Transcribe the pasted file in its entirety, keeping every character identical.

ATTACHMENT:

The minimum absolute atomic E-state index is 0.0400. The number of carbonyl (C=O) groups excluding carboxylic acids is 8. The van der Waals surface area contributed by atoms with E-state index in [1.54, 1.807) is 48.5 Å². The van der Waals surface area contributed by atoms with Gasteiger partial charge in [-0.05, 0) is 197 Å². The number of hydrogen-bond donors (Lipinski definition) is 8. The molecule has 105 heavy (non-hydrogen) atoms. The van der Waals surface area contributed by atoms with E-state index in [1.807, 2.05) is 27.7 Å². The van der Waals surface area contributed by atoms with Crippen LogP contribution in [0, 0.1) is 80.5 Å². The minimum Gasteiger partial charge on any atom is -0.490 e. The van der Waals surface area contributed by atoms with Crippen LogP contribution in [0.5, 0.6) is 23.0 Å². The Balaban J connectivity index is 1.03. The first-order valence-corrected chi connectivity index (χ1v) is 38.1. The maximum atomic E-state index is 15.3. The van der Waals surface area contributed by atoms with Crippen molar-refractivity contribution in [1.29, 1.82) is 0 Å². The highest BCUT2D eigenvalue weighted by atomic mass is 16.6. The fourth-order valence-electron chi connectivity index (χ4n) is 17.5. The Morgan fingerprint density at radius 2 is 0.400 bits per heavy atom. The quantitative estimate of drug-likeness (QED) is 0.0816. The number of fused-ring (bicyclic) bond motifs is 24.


The minimum absolute atomic E-state index is 0.0400. The number of carbonyl (C=O) groups excluding carboxylic acids is 8. The van der Waals surface area contributed by atoms with E-state index in [1.54, 1.807) is 48.5 Å². The van der Waals surface area contributed by atoms with Gasteiger partial charge in [-0.05, 0) is 197 Å². The number of hydrogen-bond donors (Lipinski definition) is 8. The molecule has 105 heavy (non-hydrogen) atoms. The van der Waals surface area contributed by atoms with E-state index in [1.807, 2.05) is 27.7 Å². The van der Waals surface area contributed by atoms with Crippen LogP contribution in [0, 0.1) is 80.5 Å². The minimum Gasteiger partial charge on any atom is -0.490 e. The van der Waals surface area contributed by atoms with Crippen LogP contribution in [0.5, 0.6) is 23.0 Å². The Balaban J connectivity index is 1.03. The first-order valence-corrected chi connectivity index (χ1v) is 38.1. The maximum atomic E-state index is 15.3. The van der Waals surface area contributed by atoms with Crippen molar-refractivity contribution in [1.29, 1.82) is 0 Å². The highest BCUT2D eigenvalue weighted by atomic mass is 16.6. The fourth-order valence-electron chi connectivity index (χ4n) is 17.5. The Morgan fingerprint density at radius 2 is 0.400 bits per heavy atom. The quantitative estimate of drug-likeness (QED) is 0.0816. The number of fused-ring (bicyclic) bond motifs is 24.